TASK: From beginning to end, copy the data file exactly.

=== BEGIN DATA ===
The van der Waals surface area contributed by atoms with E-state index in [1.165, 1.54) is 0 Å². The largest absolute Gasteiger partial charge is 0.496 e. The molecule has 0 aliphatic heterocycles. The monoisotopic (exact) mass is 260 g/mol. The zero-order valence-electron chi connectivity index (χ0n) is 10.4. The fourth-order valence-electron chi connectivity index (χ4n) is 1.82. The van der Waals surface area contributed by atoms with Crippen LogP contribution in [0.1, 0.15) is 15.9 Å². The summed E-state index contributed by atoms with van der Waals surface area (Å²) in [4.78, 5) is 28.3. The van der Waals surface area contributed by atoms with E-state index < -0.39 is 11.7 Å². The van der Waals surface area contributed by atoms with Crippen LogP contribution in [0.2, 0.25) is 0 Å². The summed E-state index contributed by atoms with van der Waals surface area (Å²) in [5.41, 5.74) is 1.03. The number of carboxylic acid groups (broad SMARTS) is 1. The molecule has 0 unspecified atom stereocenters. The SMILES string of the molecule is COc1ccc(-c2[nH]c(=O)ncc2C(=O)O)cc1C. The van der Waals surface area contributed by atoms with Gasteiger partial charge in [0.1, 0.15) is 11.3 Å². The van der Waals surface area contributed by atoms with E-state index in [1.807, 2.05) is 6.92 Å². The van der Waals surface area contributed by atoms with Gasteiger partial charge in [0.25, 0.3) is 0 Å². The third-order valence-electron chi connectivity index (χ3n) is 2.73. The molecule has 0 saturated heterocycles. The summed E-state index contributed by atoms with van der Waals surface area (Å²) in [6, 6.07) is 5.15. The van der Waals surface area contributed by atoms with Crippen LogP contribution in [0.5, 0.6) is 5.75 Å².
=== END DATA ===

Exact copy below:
The van der Waals surface area contributed by atoms with E-state index in [1.165, 1.54) is 0 Å². The largest absolute Gasteiger partial charge is 0.496 e. The molecule has 0 aliphatic heterocycles. The monoisotopic (exact) mass is 260 g/mol. The zero-order valence-electron chi connectivity index (χ0n) is 10.4. The fourth-order valence-electron chi connectivity index (χ4n) is 1.82. The van der Waals surface area contributed by atoms with Crippen LogP contribution in [0.1, 0.15) is 15.9 Å². The summed E-state index contributed by atoms with van der Waals surface area (Å²) in [4.78, 5) is 28.3. The van der Waals surface area contributed by atoms with E-state index < -0.39 is 11.7 Å². The van der Waals surface area contributed by atoms with Crippen LogP contribution in [0.2, 0.25) is 0 Å². The summed E-state index contributed by atoms with van der Waals surface area (Å²) in [5.41, 5.74) is 1.03. The number of carboxylic acid groups (broad SMARTS) is 1. The molecule has 0 unspecified atom stereocenters. The SMILES string of the molecule is COc1ccc(-c2[nH]c(=O)ncc2C(=O)O)cc1C. The van der Waals surface area contributed by atoms with Gasteiger partial charge in [0.1, 0.15) is 11.3 Å². The van der Waals surface area contributed by atoms with E-state index in [1.807, 2.05) is 6.92 Å². The van der Waals surface area contributed by atoms with Gasteiger partial charge in [0.25, 0.3) is 0 Å². The third-order valence-electron chi connectivity index (χ3n) is 2.73. The molecule has 0 saturated heterocycles. The summed E-state index contributed by atoms with van der Waals surface area (Å²) in [6, 6.07) is 5.15. The van der Waals surface area contributed by atoms with Crippen LogP contribution in [0.5, 0.6) is 5.75 Å².